GDOT should take responsibility
Once again, Atlanta officials fail to take responsibility for their actions. A tweet shortly after the Interstate 85 collapse said it all, “What genius decided to use store flammable material under a major interstate bridge?” Let’s face facts: if highly flammable material had not been stored under the I-85 bridge, there would have been no fire or highway collapse. But why should GDOT take responsibility for their actions when it’s so easy to make a homeless addict with mental health issues the scapegoat for this disaster? The real culprit, of course, is the well-paid GDOT employee who foolishly decided to store highly flammable material under a heavily traveled interstate highway bridge. We pay highway officials to use professional judgment to eliminate such risks. What other hazards have they allowed to lurk under Atlanta’s transportation arteries?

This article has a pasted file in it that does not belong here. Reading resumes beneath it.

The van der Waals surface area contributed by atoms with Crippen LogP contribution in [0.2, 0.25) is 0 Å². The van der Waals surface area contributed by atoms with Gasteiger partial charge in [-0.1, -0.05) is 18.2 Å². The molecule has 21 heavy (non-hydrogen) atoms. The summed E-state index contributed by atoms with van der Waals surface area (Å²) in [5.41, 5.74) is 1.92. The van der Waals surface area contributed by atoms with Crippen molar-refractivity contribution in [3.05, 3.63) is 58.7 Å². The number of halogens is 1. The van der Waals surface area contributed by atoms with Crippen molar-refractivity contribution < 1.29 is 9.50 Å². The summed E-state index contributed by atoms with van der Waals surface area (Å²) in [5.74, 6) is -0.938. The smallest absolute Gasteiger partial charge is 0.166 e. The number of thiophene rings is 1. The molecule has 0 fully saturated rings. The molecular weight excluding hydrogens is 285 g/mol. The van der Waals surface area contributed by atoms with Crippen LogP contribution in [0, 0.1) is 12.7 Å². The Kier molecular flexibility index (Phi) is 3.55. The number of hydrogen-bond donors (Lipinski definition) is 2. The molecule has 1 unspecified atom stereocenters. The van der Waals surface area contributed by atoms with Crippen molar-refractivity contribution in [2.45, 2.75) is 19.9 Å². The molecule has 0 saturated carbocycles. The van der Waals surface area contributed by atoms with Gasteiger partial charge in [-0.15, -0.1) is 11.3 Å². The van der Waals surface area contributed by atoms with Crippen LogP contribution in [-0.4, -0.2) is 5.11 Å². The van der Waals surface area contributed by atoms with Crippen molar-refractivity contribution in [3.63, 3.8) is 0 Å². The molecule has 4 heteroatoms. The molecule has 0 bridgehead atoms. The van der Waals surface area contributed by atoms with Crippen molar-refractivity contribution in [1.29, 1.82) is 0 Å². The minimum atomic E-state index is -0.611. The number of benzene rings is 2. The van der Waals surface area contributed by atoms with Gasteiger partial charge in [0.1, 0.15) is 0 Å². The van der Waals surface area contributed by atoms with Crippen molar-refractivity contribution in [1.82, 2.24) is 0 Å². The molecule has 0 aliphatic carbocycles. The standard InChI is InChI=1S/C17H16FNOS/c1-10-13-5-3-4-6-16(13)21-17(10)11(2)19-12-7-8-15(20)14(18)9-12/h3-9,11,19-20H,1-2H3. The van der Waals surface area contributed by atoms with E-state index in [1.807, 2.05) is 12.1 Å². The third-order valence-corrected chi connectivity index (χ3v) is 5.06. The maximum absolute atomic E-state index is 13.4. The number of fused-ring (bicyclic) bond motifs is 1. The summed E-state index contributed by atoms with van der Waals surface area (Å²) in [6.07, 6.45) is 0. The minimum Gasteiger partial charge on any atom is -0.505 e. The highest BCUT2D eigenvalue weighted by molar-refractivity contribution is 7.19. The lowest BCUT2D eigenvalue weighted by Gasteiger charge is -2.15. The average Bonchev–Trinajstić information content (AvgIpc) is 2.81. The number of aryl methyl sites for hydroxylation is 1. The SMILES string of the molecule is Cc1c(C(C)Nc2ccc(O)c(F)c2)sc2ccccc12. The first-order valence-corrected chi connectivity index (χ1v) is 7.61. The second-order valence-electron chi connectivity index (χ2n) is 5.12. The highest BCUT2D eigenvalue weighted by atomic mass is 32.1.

A.C. MCQUAIDE JR., BERKELEY LAKE
Passengers in back should be first to board
I agree with the letter writer of (“Delta boarding process won’t help much,” Readers Write, April 2), about Delta’s problem with boarding efficiency.
Another simple improvement: Board the passengers sitting in the rear of the plane first, then the next section forward, and so forth. Those sitting at the front of the plane would board last. The advantage is that people going to their seats won’t have to push past those who are stowing luggage and getting settled. Common sense, and it should make boarding faster.
As it is now, first-class and biz-class passengers board first. But there’s no privilege in that; they just have to sit longer, and they’ll already be sitting a good while during the flight.
There’s an old rule used in ceremonies: the honor goes to those who are “last to enter and first to leave.”
CARY PATRICK, ATLANTA